Below is what I created from the images above. It took me about an hour of playing around, resizing and moving the images around, and a bit of editing to get it right. I’m quite happy with the result!
Which one of the following images do you prefer?
If you want to see how to put together a double exposure in photo editing, watch the video below now. I used Luminar Neo in the first part, and Photoshop in the second part so you can see how they each do the job. Use whichever software works for you.
What You’ll Learn in the Luminar Neo Tutorial
- Create double exposures by combining complementary images, such as a portrait and a landscape, or an abstract texture and a detailed image.
- Use silhouettes and experiment with blend modes (e.g., Multiply, Overlay, Soft Light, Screen) to achieve different effects.
- Adjust the opacity and use layer masks for more control over the final appearance of the double exposure.
- Enhance your double exposures with color, black and white, or contrast adjustments.
- Capture a variety of subjects in RAW format to provide flexibility in the editing process.
- Use Luminar Neo or Photoshop to edit and combine your images into stunning double exposures.
Preparing Your Images
- Process your base image: Enhance the color and contrast to give it a boost. This image will be the foundation for your double exposure.
- Process your overlay images: Any images you want to add as a layer must be exported as JPEGs. Export them as full-size JPEGs, and save them in a folder where Luminar Neo or Photoshop can easily recognize them.
Creating Double Exposure in Luminar Neo
- Select your base image: Open Luminar Neo and select the base image you want to use for your double exposure.
- Add a layer: Add a new layer by selecting “Load” and navigating to the folder containing your exported JPEGs. Choose the overlay image you want to use.
- Adjust the overlay: Resize, reposition, or flip the overlay image to achieve the desired composition.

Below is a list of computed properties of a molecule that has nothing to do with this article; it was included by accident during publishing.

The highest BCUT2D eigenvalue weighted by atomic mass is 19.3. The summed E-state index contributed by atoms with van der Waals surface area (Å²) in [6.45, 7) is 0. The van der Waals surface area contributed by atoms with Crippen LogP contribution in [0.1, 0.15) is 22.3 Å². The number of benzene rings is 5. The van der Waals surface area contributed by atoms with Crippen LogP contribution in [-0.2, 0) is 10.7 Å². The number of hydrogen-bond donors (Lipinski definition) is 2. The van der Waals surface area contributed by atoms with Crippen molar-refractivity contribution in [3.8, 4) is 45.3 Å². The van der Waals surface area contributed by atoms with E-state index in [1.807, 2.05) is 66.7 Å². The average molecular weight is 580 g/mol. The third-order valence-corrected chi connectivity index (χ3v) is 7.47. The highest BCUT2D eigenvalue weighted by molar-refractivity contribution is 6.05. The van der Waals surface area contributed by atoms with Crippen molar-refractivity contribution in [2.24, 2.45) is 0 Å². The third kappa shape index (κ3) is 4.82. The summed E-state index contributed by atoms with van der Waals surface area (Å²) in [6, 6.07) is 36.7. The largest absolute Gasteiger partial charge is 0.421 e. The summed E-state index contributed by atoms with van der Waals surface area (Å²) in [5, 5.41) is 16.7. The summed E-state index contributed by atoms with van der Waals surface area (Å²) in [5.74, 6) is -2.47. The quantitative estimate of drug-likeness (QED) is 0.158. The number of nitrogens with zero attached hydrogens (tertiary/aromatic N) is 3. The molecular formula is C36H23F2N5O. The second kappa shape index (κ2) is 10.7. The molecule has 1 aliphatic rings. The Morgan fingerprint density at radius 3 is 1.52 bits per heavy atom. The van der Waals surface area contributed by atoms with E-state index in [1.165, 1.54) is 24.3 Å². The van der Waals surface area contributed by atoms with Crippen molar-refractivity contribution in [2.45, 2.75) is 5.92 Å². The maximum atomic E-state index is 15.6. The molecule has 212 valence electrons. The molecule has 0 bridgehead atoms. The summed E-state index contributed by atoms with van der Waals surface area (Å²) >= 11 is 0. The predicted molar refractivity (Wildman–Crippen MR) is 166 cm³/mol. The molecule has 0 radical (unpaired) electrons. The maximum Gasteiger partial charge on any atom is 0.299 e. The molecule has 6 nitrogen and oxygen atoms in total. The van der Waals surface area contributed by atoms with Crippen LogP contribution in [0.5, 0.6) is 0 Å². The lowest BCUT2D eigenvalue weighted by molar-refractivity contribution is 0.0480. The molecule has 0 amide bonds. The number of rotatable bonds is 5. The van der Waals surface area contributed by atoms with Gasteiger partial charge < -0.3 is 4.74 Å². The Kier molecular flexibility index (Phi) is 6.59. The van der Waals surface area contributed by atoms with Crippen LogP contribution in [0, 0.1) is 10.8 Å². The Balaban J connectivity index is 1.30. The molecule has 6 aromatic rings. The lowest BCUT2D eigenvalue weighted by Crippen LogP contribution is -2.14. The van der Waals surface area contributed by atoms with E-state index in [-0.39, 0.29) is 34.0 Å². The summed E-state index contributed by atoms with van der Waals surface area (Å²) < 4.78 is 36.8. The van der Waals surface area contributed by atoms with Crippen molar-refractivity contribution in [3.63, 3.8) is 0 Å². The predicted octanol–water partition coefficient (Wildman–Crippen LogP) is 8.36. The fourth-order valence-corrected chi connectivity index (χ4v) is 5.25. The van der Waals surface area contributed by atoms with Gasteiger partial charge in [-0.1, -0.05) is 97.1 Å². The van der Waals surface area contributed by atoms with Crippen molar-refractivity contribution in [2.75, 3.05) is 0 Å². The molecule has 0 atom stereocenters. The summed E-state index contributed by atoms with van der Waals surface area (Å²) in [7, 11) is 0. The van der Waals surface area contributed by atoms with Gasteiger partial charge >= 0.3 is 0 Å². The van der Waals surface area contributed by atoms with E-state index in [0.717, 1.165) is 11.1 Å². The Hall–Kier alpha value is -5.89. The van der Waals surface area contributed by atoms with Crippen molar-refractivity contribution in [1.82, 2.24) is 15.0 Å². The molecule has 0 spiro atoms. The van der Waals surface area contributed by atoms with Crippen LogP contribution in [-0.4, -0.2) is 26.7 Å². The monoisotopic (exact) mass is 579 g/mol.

- Change the blend mode and opacity: Experiment with different blend modes and opacity levels to achieve the desired effect.
- Edit the top layer: You can edit the overlay image by adding effects or converting it to black and white.
- Apply a mask: Use a mask and a brush eraser to remove or reduce the overlay effect from specific parts of the image.
Here are the images I used for the video demonstration.
Note: In the video, I mentioned that you can also do this on your phone using Snapseed. So download the app and try it with some of your mobile images as well just for fun. It’s a great app, I use it all the time for processing photos on my phone.
Here are the three finished images I created by combining the ones above.
Learn more about Luminar Neo:
- How to Make Stunning Night Photo Edits with Luminar Neo
- All our Luminar Neo Tutorials
- Read my review of Luminar Neo
Tips for Successful Double Exposures
- Choose complementary images: Select images that work well together, such as a portrait and a landscape, or an abstract texture combined with a detailed image. This will enhance the final double exposure effect.
- Silhouettes: Using silhouettes as one of the layers can create visually striking double exposures. High-contrast silhouettes work best, as they allow the other image to show through more effectively.
- Experiment with blend modes: Different blend modes will produce different results. Some common blend modes for double exposures include Multiply, Overlay, Soft Light, and Screen. Don’t be afraid to try different blend modes and see what works best for your images.
- Adjust the opacity: Fine-tune the intensity of the double exposure effect by adjusting the opacity of the top layer. This will allow you to control how much the bottom layer shows through.
- Use masks: If you want to hide or reveal specific parts of the top layer, you can use layer masks in both Luminar Neo and Photoshop. This will give you more control over the final appearance of the double exposure.
Okay, are you inspired to give this a try yet?
If so, I want to see your double or multiple-exposure images. Please share what you make in the comment area below. Let’s see how creative you can get!